Page 582 - Week 02 - Thursday, 17 February 2005

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MR HARGREAVES: When other matters surrounding the whole issue of the settlement of Pierces Creek are completed.

MRS BURKE: I have a supplementary question. Is funding from our insurance still available to rebuild these houses?

MR STANHOPE: I will take that question. Under the administrative arrangements, responsibility for Pierces Creek is mine.

Mr Smyth: Stepping in to cover Mr Hargreaves.

MR STANHOPE: No, I am not. Mr Smyth knows very well that issues about Pierces Creek and rural settlements are my responsibility under the administrative arrangements order. It is a concern to me that after two years the Liberal Party has not understood that the administrative responsibility for bushfire-related reconstruction is mine. It is mine pursuant to the administrative arrangements order. It is not a responsibility of the Minister for Disability, Housing and Community Services.

Mr Smyth: So he is not responsible for public housing?

MR STANHOPE: No, he is not responsible for the reconstruction of Stromlo, Uriarra or Pierces Creek. The answer to the question about Pierces Creek is when the Liberal commonwealth government makes the decision.

Workplace relations

MS MacDONALD: My question is to the Minister for Industrial Relations, Ms Gallagher. Minister, are you aware of the comments made by the federal minister for workplace relations recently, supporting a recently released Business Council of Australia report entitled Workplace relations—the way forward? Could you please outline for the assembly what this report and the federal minister’s comments might mean for the ACT?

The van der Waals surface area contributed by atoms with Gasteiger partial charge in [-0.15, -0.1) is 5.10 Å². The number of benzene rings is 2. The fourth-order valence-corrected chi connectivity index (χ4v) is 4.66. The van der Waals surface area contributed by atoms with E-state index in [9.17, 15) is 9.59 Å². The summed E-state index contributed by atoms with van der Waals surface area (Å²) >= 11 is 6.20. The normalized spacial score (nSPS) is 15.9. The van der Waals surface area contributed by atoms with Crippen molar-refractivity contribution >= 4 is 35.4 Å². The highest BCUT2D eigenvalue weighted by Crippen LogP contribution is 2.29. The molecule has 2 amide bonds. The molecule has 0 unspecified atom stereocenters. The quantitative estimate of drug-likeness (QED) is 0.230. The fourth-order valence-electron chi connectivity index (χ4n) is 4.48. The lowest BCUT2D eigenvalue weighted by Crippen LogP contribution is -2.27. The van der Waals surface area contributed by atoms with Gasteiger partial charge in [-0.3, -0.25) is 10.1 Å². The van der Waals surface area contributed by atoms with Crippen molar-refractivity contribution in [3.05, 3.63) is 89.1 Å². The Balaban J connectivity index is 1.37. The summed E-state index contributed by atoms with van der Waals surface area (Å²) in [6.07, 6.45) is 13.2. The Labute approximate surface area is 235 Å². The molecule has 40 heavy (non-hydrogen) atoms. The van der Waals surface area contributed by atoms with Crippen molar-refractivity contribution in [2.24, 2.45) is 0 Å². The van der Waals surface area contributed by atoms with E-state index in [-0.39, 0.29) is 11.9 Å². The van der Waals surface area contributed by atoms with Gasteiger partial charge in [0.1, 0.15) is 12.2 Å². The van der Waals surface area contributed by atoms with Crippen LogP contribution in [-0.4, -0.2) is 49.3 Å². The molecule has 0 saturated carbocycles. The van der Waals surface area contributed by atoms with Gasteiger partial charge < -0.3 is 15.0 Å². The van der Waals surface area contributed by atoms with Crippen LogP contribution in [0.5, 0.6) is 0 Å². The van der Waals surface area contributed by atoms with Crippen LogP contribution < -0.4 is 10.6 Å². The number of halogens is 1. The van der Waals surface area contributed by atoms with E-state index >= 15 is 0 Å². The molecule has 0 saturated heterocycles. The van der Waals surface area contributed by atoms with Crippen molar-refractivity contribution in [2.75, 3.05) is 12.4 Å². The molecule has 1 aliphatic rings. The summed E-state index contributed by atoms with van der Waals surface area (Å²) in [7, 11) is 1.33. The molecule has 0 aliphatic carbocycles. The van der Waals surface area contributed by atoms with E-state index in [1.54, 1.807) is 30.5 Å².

MS GALLAGHER: I thank Ms MacDonald for the question. The Business Council of Australia released earlier this week a report entitled Workplace relations—the way forward, arguing the case for dismantling the industrial relations system underpinned by the Industrial Relations Commission. The BCA released simultaneously its action plan for this document and, for anyone who has an interest in industrial relations, what a scary read it is. Aside from the obtuse debate on what constitutes fairness in industrial relations, the BCA makes some very strong and startling recommendations. Here are just a few of them: a new approach to industrial relations focusing purely on productivity and disregarding fairness; and changes to the way we set minimum wages. The BCA wants this done to ensure that our minimum wages policies are based on those nations with the lowest unemployment. In reality this means adopting a sort of low wages US economic model. I quote the report:

If the range of minimum wages available under legislation was reduced … it would be best to set it at the lower end of the minimum wages presently available.

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